J M Young and A S McNeilly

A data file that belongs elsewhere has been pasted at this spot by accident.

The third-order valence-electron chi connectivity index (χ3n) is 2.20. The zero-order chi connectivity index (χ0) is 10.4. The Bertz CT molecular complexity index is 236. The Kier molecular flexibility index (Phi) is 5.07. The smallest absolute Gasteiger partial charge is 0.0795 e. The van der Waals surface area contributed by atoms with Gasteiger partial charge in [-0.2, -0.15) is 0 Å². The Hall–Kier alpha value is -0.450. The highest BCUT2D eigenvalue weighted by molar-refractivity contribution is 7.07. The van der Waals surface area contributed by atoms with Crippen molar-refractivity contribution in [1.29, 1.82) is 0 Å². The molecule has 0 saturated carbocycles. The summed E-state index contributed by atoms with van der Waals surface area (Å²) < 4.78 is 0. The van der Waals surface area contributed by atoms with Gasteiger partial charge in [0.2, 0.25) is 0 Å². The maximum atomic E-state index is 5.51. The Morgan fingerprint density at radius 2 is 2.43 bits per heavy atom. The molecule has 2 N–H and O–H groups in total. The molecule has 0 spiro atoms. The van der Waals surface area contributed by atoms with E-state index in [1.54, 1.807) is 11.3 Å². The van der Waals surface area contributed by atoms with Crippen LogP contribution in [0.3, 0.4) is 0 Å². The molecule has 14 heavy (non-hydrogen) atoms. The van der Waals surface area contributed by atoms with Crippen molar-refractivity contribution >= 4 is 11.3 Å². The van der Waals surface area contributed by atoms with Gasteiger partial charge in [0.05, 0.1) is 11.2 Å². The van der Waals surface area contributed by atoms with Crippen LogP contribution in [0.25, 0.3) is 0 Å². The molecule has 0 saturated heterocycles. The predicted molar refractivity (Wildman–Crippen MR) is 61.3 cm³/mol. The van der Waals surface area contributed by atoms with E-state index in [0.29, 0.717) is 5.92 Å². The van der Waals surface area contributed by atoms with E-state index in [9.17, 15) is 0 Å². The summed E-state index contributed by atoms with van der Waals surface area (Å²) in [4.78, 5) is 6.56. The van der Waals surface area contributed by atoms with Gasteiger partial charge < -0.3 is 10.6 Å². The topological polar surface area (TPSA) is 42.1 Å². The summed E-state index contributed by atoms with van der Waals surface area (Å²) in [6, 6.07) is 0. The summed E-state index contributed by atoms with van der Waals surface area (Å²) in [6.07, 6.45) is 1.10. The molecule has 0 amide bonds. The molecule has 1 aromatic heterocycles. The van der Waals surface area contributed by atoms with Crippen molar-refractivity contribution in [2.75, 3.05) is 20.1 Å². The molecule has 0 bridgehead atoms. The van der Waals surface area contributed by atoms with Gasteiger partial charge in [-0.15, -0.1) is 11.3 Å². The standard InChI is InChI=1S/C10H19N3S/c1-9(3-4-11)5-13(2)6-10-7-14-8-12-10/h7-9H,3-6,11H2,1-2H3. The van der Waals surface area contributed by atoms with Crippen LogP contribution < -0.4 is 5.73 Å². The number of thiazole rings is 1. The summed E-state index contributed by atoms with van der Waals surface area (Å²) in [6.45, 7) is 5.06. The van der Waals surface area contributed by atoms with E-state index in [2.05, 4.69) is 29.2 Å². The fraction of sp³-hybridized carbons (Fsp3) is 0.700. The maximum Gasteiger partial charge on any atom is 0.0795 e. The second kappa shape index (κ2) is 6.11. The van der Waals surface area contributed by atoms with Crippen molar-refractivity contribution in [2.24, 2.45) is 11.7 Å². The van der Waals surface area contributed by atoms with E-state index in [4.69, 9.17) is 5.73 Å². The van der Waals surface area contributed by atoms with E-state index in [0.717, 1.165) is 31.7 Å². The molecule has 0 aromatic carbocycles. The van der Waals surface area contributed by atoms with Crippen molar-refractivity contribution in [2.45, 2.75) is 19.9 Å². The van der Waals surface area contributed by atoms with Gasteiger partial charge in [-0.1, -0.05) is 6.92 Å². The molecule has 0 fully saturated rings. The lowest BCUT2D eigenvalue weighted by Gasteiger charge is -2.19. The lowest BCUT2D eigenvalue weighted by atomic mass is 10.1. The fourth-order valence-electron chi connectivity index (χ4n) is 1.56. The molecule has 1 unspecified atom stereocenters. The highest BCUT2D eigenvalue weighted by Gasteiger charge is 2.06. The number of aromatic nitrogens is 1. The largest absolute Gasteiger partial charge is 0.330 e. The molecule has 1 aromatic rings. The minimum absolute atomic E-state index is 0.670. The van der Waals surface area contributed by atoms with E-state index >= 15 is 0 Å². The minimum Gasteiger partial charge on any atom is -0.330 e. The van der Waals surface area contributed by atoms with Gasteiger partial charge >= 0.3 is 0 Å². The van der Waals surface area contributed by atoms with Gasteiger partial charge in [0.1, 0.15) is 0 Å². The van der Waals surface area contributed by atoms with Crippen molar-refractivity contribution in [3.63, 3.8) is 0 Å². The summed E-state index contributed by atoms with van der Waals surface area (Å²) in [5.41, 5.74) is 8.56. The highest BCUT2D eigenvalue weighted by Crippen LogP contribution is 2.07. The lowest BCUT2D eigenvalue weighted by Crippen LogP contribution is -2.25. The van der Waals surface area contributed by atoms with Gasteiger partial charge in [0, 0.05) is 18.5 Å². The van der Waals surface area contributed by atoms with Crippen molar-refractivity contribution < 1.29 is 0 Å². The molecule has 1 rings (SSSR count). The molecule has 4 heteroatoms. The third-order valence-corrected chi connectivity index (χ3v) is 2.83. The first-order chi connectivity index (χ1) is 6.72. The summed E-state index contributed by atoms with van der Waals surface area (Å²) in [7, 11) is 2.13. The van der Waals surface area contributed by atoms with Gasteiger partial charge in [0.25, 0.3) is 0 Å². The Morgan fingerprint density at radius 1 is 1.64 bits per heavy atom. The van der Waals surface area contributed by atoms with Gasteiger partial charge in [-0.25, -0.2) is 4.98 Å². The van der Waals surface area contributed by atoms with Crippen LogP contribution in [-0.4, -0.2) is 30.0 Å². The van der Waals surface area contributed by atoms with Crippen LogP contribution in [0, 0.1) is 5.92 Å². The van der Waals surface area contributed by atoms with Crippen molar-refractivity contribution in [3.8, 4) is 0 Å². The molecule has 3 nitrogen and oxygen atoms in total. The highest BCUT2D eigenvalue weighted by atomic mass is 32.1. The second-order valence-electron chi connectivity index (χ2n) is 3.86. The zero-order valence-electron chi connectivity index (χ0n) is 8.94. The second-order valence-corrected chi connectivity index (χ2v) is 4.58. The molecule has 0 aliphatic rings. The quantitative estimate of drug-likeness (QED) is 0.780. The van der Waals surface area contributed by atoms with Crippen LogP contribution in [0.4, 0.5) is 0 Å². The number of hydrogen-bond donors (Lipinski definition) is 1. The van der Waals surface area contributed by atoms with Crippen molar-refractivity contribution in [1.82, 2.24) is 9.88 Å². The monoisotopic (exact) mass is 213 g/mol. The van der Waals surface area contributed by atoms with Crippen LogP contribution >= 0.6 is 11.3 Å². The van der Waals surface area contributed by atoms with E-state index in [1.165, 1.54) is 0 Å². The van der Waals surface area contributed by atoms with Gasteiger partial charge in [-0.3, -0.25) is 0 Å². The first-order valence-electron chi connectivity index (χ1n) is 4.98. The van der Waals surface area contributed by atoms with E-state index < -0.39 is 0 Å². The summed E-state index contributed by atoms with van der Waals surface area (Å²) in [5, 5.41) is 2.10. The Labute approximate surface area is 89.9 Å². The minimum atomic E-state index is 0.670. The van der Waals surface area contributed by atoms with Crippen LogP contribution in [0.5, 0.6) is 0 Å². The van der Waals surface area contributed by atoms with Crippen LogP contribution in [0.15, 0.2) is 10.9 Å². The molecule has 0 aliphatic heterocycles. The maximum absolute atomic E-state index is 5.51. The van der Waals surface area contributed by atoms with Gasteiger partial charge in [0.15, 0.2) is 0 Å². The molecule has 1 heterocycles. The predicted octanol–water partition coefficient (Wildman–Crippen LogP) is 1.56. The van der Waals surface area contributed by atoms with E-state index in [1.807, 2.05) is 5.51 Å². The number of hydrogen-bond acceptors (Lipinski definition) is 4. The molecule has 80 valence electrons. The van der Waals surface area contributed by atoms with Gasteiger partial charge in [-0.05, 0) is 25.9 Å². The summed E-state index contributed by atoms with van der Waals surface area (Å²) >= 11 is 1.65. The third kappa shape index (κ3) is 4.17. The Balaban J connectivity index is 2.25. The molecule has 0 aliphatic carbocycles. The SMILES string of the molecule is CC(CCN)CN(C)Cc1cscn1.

Activin and inhibin are important local modulators of theca cell steroidogenesis in the ovary. Using a serum-free primary theca cell culture system, this study investigated the effects of inhibin on theca cell androgen production and expression of steroidogenic enzymes. Androstenedione secretion from theca cells cultured in media containing activin, inhibin and follistatin was assessed by RIA over 144 h. Activin (1–100 ng/ml) suppressed androstenedione production. Inhibin (1–100 ng/ml) blocked the suppressive effects of added activin, but increased androstenedione production when added alone, suggesting it was blocking endogenous activin produced by theca cells. Addition of SB-431542 (activin receptor inhibitor) and follistatin (500 ng/ml) increased androstenedione production, supporting this concept. Infection of theca cells with adenoviruses expressing inhibitory Smad6 or 7 increased androstenedione secretion, confirming that the suppressive effects of activin required activation of the Smad2/3 pathway. Activin decreased the expression levels of steroidogenic acute regulatory protein (STAR), whereas STAR expression was increased by inhibin and SB-431542, alone and in combination. CYP11A was unaffected. The expression of CYP17 encoding 17α-hydroxylase was unaffected by activin but increased by inhibin and SB-431542, and when added in combination the effect was further enhanced. The expression of 3β-hydroxysteroid dehydrogenase (3 β -HSD) was significantly decreased by activin, while inhibin alone and in combination with SB-431542 both potently increased the expression of 3 β -HSD. In conclusion, activin suppressed theca cell androstenedione production by decreasing the expression of STAR and 3 β -HSD. Inhibin and other blockers of activin action reversed this effect, supporting the concept that endogenous thecal activin modulates androgen production in theca cells.